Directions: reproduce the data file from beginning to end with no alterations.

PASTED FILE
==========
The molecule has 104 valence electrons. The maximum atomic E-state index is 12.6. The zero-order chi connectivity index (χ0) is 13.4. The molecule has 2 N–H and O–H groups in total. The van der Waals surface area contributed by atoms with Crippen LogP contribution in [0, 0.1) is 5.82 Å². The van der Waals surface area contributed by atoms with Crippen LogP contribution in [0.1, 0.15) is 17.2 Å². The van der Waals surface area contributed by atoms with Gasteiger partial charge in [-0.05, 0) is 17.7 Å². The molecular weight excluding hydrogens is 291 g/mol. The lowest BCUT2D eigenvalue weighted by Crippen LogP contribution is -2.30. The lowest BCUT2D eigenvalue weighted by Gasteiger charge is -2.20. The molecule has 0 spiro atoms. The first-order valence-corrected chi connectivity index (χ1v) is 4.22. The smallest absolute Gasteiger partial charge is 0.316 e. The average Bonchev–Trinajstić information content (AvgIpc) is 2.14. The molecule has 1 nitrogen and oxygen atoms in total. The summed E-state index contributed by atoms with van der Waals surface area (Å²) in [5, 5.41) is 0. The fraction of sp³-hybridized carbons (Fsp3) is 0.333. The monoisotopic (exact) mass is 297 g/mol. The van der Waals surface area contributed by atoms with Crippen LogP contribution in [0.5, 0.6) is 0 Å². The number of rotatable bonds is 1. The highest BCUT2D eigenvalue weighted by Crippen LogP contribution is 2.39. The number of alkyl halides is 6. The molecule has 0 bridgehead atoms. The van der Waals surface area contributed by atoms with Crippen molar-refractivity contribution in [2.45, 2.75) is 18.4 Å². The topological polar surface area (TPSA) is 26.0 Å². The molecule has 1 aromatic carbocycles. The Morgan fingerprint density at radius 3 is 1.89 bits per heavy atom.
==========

The molecule has 104 valence electrons. The maximum atomic E-state index is 12.6. The zero-order chi connectivity index (χ0) is 13.4. The molecule has 2 N–H and O–H groups in total. The van der Waals surface area contributed by atoms with Crippen LogP contribution in [0, 0.1) is 5.82 Å². The van der Waals surface area contributed by atoms with Crippen LogP contribution in [0.1, 0.15) is 17.2 Å². The van der Waals surface area contributed by atoms with Gasteiger partial charge in [-0.05, 0) is 17.7 Å². The molecular weight excluding hydrogens is 291 g/mol. The lowest BCUT2D eigenvalue weighted by Crippen LogP contribution is -2.30. The lowest BCUT2D eigenvalue weighted by Gasteiger charge is -2.20. The molecule has 0 spiro atoms. The first-order valence-corrected chi connectivity index (χ1v) is 4.22. The smallest absolute Gasteiger partial charge is 0.316 e. The average Bonchev–Trinajstić information content (AvgIpc) is 2.14. The molecule has 1 nitrogen and oxygen atoms in total. The summed E-state index contributed by atoms with van der Waals surface area (Å²) in [5, 5.41) is 0. The fraction of sp³-hybridized carbons (Fsp3) is 0.333. The monoisotopic (exact) mass is 297 g/mol. The van der Waals surface area contributed by atoms with Crippen LogP contribution in [0.5, 0.6) is 0 Å². The number of rotatable bonds is 1. The highest BCUT2D eigenvalue weighted by Crippen LogP contribution is 2.39. The number of alkyl halides is 6. The molecule has 0 bridgehead atoms. The van der Waals surface area contributed by atoms with Crippen molar-refractivity contribution in [2.45, 2.75) is 18.4 Å². The topological polar surface area (TPSA) is 26.0 Å². The molecule has 1 aromatic carbocycles. The Morgan fingerprint density at radius 3 is 1.89 bits per heavy atom.